Iii Howard we have the quiet, efficient sort of man, who handles the big job well. Studying for the ministry, lie’s in the ranks of the Ministerial Association. Hack in '35 Howard held his first office as a member of Student-Faculty Committee. The Junior Class knew their man when they made him Business Manager for tire ’37 Asburian, and this year the student body made no mistake in electing him Editor of the Collegian. Congratulations, Lincoln, on having one of your number in the 1938 Who’s Who. To know Howard proves that brain is preferred above brawn. He strives to live a clear-cut Christian life, and lie's succeeding.
From the far South Mrs. Meigs came to us bringing in her unassuming way those qualities of determination and a willingness to help others. Coming from Meridian and Whitcwortlr Colleges in Mississippi, she found fellowship in the Student Volunteers Union and Christian Service League. You can depend on finding Mrs. Meigs in the library every night diligently preparing for the “future.” A real worker. We notice, too, that fellow students often come to her when something isn’t just clear. True worth and earnestness will sec her through anything sire may undertake. We predict a life used of Christ.
Gladys came to Asbury after one year at U. of K. Liking music, she has been a member of the Chorus for three years and of the Women's Glee Club for two, the latter organization making her its Business Manager this year. This Sophidelphian is conscientious and has the courage of her convictions—ideal qualifications for the A. S. F. Committee. A sweet disposition and a willingness to cooperate were real assets to her as a Big Sister. Likes to study, and world events interest her—International Relations Club in ’38. We know that life has a definite place for your thoroughness and efficiency, Gladys.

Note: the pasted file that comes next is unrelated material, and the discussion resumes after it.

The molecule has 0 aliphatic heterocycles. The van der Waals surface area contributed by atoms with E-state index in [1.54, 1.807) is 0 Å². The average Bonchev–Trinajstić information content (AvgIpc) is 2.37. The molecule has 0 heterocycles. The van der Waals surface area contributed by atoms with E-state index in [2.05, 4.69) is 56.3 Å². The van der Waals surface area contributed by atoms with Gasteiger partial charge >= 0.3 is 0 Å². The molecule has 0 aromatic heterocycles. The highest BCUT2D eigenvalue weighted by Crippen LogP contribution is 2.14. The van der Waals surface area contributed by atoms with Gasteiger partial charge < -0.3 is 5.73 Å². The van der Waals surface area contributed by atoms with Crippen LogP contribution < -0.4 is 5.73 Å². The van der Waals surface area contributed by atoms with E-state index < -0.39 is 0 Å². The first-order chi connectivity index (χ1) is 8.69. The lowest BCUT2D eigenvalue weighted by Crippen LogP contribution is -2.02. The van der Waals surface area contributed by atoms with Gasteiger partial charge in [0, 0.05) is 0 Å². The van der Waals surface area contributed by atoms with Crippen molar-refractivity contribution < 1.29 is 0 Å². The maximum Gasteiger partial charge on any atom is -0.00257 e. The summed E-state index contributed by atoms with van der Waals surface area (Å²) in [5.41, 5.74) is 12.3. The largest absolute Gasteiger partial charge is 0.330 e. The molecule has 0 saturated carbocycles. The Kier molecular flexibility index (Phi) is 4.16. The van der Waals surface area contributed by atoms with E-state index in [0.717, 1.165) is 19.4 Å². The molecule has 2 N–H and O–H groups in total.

Everything that Peggy has done lias been marked by her refreshing personality. Leadership brought her duties—Student Faculty in ’36, Collegian ’36 and ’38, Asburian ’37, and Vice-President of her class in ’38. A lover of literature and music, she enjoyed the Writers’ Club and Chorus. 'I'his I.ucy Stonian is renowned as a member of Who’s Who and as May Queen. Perhaps it is only the few who know her best who realize how incomplete is this picture. True to the spirit of Asbury—we present to you—Peggy.WILLIAM II. MULLINS
1516 iith Ave., S. Birminciiam, Ai.a.
One of the few people who really has a pleasant greeting for everyone. His warm, unaffected personality has bound men to him with close ties of friendship. Ability and a consecrated life have led him into realms of leadership—President of Freshman Class, President of Mountain Missionary Society in ’35 and ’36, and President of Ministerial Association in ’36, faithful to Student Volunteers. A lover of music he sang withr the Ministerial Chorus and Quartet. An idealist but not a dreamer. Earnestness of purpose—one of the best—Hill.